We then populate the rest of the frame with LabEntry widgets. These little gizmos are fantastic, housing commonly used labels, entry fields, and bound variables in one convenient widget.

$left->LabEntry(-label => "Name",
   -labelPack => [-side => "right", -anchor => "w"],
   -width => 20,
   -textvariable => \$trans->{_NAME})->pack(-side => "top", 
   -anchor => 'nw');

Like every other widget, you must call the geometry manager to make it visible. It is also pretty obvious that the LabEntry widget is calling its own geometry manager behind the scenes for us.

The right-hand frame is populated with a series of Label widgets for displaying the output of the transaction. Note the grid manager used to place the labels in a column. I’ve also made sure to bind the second Label in each row to a variable, to be used for updating the state of the transaction later.

$right->Label(-text => 'PNRef')->
        grid(-row => 0, -column => 0,-sticky => 'nw');
$right->Label(-textvariable => \$results->{PNREF})->
        grid(-row => 0, -column => 1,-sticky => 'nw');

The bottom frame is no more complicated, and consists of only three widgets: two LabEntry widgets for showing the state of the transaction (both sent and received) and a button to actually perform the processing.

$bottom->Button(-text => 'Process Transaction',
         -command => \&processTransaction )->
         grid(qw/-row 2 -column 0 -sticky nesw/);

The button is bound to the processTransaction routine, which is straightforward. (See Listing 3.) The only thing left to do is to start the event processing, which should look familiar by this time:

MainLoop();  # Start the event processing

Saving and Loading the Configuration

The system binds “File | Open Config” and “File | Save Config” to the loadConfig() and saveConfig() subroutines, respectively. To configure the file dialog boxes, each routine needs a list of the file types to accept:

my @types = (["Config Files", '.pcg', 'TEXT'],
       ["All Files", "*"] );

This creates the standard “Save As” dialog box. (See Figure 1.) You can add as many file types as you’d like. To actually execute the dialog, simply call getSaveFile:

my $file = $mainwindow->getSaveFile(-filetypes => \@types,
      -initialfile=> 'Default',
      -defaultextension => '.pcg');
Figure 3: The Save As dialog.
Figure 3: The Save As dialog.

You can specify the initial file name for the dialog, as shown above. The name of the file the user selected is returned, or an undef value if the “cancel” button was pressed. If the file exists, a second confirmation dialog (“Are you sure you want to overwrite?”) is executed. Only if the user answers affirmatively will the filename be returned. Using the Open dialog is similar, just call getOpenFile instead of getSaveFile.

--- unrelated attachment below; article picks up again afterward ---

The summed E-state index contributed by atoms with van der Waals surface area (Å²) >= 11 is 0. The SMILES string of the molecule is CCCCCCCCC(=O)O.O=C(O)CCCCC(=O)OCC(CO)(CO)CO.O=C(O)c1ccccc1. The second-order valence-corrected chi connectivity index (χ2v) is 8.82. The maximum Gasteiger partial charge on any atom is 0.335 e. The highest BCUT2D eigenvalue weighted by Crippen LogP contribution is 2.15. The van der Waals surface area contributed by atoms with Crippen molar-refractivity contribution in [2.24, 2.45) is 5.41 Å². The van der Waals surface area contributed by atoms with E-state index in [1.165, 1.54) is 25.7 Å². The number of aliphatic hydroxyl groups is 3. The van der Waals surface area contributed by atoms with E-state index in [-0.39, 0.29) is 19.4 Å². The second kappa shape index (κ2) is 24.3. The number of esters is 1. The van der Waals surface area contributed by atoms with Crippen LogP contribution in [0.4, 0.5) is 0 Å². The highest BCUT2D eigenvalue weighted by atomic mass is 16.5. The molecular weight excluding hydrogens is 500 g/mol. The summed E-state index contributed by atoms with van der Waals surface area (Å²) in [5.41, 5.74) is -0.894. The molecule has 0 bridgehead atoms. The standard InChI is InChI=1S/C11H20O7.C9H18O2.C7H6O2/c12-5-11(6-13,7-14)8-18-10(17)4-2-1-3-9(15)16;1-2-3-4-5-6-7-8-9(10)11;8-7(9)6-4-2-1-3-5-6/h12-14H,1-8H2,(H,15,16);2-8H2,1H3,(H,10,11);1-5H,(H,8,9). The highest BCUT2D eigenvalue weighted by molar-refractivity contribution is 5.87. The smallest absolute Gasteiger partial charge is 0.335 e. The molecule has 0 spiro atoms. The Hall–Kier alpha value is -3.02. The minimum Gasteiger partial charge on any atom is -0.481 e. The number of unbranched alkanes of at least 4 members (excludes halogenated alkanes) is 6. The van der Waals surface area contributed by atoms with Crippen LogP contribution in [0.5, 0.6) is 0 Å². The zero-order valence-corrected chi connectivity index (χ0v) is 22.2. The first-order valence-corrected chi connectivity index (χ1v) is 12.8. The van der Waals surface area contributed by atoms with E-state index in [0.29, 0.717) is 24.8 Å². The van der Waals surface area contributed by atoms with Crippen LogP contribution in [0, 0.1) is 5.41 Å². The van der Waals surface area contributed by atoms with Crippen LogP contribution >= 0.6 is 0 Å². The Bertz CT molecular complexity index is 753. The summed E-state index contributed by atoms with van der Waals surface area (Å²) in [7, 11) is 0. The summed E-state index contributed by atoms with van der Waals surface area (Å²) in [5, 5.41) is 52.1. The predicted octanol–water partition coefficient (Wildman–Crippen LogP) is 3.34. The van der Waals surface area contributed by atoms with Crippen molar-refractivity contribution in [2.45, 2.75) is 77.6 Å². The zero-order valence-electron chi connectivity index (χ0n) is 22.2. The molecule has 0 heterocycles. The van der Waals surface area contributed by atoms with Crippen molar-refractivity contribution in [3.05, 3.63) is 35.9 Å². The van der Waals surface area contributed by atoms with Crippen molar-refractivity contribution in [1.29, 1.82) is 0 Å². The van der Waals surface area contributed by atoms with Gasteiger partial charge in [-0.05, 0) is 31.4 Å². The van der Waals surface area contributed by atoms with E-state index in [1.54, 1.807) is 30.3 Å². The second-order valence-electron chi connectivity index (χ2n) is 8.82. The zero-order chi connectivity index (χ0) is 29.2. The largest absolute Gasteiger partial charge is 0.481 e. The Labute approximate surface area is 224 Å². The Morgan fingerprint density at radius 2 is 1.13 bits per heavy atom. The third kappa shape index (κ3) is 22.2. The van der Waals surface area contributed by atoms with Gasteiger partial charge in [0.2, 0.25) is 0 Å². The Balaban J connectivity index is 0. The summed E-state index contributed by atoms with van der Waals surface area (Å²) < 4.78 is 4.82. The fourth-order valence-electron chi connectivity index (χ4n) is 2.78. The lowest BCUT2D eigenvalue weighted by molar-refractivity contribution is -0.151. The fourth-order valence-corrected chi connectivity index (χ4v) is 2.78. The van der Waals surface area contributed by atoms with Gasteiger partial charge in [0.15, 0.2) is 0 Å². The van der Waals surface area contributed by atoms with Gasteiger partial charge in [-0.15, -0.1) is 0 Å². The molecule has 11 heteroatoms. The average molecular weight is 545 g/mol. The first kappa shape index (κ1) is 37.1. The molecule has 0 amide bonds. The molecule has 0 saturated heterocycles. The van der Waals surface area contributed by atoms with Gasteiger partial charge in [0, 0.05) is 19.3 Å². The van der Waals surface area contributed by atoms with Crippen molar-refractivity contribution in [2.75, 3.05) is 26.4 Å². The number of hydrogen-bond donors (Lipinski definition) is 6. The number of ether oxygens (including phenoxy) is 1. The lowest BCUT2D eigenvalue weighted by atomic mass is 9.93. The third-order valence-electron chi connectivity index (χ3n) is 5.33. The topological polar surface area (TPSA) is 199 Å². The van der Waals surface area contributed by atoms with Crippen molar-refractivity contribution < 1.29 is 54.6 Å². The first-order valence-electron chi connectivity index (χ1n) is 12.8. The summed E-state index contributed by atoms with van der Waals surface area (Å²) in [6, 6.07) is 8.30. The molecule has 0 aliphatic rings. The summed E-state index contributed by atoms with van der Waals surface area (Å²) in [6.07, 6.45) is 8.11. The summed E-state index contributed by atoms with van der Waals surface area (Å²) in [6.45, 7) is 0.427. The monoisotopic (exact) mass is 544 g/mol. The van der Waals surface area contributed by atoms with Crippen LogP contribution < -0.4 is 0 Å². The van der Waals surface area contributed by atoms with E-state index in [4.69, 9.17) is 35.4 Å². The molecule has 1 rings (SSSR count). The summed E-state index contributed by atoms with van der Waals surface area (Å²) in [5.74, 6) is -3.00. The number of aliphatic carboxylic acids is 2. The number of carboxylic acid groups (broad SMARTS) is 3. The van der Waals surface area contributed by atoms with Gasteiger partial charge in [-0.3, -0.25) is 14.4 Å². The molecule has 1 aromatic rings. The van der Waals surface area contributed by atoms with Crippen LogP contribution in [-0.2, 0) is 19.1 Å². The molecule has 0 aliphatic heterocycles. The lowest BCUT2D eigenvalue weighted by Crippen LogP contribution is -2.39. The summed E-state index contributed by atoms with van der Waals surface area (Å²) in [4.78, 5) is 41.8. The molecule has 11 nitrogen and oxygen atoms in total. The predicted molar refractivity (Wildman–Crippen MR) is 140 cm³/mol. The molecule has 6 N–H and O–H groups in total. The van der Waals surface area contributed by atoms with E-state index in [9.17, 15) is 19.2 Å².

Once we have the filename, we can then save and load the configuration. We are using an extremely simple file format, basically a mini-Perl program, thanks to the Data::Dumper module. This is where the interpreted nature of Perl shines. To write out the file, we open it, print the text provided by Dumper, and then close it. Reading it back in is simple as well. Slurp up the file, and then use the eval function to interpret the file. Be aware that this format stores all configuration information in plain text on the user’s drive, so it may not be suitable for use in an open environment.

The Configuration Dialog

Figure 4: The Configuration dialog
Figure 4: The Configuration dialog

One really cool widget in the pTk system is the NoteBook (see Figure 4). I’ve used it to implement the simple configuration dialog bound to the “File | Configuration” menu item. The doConfig() callback subroutine actually implements the system. The strategy is to create a structure ($config) to hold all the relevant information. Within doConfig, we first copy this structure to a local structure, so that changes won’t be saved if the user selects “Cancel” when editing the fields. To create the actual dialog, we ask $mainwindow to do it for us:

$f = $mainwindow->DialogBox(-title => "Configuration", 
              -buttons => ["OK", "Cancel"]);

To add the NoteBook widget to the DialogBox (which is really just a fancy Frame), use:

$n = $f->add('NoteBook', -ipadx=>6, -ipady => 6) 

The -ipad options tell the system how much internal padding to leave around the widgets contained within the box. To actually use the NoteBook, you must now add pages to it:

my $vendor_p = $n->add("vendor", 
         -label => "Vendor ID", -underline => 0);
my $host_p  = $n->add("host", 
         -label => "Host", -underline => 0); 
my $proxy_p = $n->add("proxy", 
         -label => "Proxy", -underline => 0);

This adds our three pages, named “vendor,” “host,” and “proxy.” You can treat each page as a regular frame within your dialog. The rest of the method’s code sets up the entry boxes we need:

$host_p->LabEntry(-label => "Port:       ", 
         -labelPack => [-side => "left", 
         -anchor => "w"], 
         -width => 20, 
         -textvariable => 
         \$localconfig->{PORT})->pack(-side => "top",